Hunter S. Thompson is a name that will always be associated with a variety of locations – from his birthplace of Louisville, Kentucky, to his longstanding fortified compound in Woody Creek, Colorado; from San Juan in Puerto Rico, courtesy of The Rum Diary, to Las Vegas and his journey to the heart of the American Dream. Thompson was a seasoned traveller and indeed such was the extent of his time on the road in his early twenties that he once declared his wanderlust made “Kerouac look like a piker.” Although the natural environment has always played an integral role in the make-up of Thompson’s work, it remains an element of his writing that is all too often overlooked in favour of focusing on the more radical characteristics that have come to define both his literary persona and Gonzo Journalism. In order to fully understand and appreciate the various underlying principles that motivated Thompson and shaped his development as a writer, attention must be paid both to the manner in which he utilises the natural environment as a literary device and how the frontier as a concept lies at the heart of his literary oeuvre.
Interestingly, the very point in Thompson’s life where the aforementioned come into being, a time and place that could be considered the genesis of both the fictive persona of The Hunterfigure and Gonzo Journalism, is actually one of the most overlooked periods in his life. That place is none other than Big Sur, California. Thompson arrived there in November of 1960, in the hope of settling down to write what he called “The Great Puerto Rican Novel,” inspired by his experiences living in San Juan. His journey from the Caribbean island to his new home on the west coast of America had been far from straightforward, with New York City being the first port of call in July, 1960, in what would become a westward voyage across the country that echoed Jack Kerouac’s On the Road. It is important, however, to first examine how and why Thompson ended up in Big Sur from San Juan, as the journey itself reveals important details concerning Thompson’s motivations that ultimately find their ultimate expression through his writing.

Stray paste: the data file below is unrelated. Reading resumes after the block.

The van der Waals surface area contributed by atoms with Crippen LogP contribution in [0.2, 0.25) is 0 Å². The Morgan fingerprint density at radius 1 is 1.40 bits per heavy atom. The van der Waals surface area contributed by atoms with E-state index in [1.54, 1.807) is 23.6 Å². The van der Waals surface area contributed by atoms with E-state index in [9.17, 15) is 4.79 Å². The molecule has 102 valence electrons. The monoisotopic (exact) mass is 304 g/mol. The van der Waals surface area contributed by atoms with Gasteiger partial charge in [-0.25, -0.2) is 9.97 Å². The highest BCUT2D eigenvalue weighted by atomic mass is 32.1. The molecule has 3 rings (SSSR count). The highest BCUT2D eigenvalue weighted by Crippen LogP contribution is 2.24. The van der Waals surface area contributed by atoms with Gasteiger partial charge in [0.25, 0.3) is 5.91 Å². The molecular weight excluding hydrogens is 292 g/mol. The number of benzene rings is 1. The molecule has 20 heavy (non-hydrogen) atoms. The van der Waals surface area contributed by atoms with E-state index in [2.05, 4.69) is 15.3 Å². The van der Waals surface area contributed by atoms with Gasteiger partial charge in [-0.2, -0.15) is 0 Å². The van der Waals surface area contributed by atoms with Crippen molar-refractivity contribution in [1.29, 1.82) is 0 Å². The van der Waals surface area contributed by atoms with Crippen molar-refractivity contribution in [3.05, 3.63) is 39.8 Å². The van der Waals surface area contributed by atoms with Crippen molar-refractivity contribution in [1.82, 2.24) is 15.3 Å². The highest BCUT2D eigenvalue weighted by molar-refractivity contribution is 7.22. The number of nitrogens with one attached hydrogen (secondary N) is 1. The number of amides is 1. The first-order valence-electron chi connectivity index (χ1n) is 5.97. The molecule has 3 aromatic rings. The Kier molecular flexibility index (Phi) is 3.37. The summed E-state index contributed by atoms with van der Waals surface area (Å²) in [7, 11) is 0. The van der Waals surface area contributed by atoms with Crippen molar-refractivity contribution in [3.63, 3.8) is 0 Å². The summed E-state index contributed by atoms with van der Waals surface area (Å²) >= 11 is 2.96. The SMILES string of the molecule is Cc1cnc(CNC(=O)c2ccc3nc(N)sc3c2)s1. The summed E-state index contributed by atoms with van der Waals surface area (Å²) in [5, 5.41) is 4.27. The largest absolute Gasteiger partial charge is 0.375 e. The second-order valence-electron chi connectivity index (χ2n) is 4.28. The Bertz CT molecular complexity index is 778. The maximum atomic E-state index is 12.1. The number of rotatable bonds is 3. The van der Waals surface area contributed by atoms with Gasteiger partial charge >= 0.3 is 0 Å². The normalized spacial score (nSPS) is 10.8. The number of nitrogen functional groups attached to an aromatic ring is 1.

The West Is The Best – Goodbye to the Rat Race
The catalyst that spurred Thompson on his travels echoed that of certain frontiersmen that first journeyed westward across the land in search of pastures new: they were both equally motivated by a desire stay one step ahead of the law. In the time-honoured tradition of the outlaw heroes that he so admired in his youth, Thompson had fled Puerto Rico whilst out on bail awaiting charges of breach of the peace and resisting arrest. Rather than await his fate, Thompson, as ever, opted to control his own destiny and thus returned to the familiar scene of New York. Though he had become disillusioned with journalism following his stint in Puerto Rico, he still had a strong desire to get his fiction published and whilst in New Yorkhe made one final pitch to Grove Press to garner interest in Prince Jellyfish, his first novel. Success, however, was far off, and upon receiving yet another rejection letter, Thompson decided to move on from the novel, declaring to William Kennedy that he would “chalk that year up to experience.” For Thompson, though, New York proved to be only a temporary stay. His focus quickly switched to the horizon and an escape route away from the big city. He was never comfortable living in a city the size of New York, though he did find it to be a never-ending source of intrigue. When he first arrived there on Christmas Eve, 1957, the towering skyscrapers made such an impression that he later wrote,
I’d never been there, never even seen it. I remember being stunned at the New York skyline as I drove over this big freeway, coming across the flats in Secaucus. All of a sudden it was looming up in front of me and I almost lost control of the car. I thought it was a vision.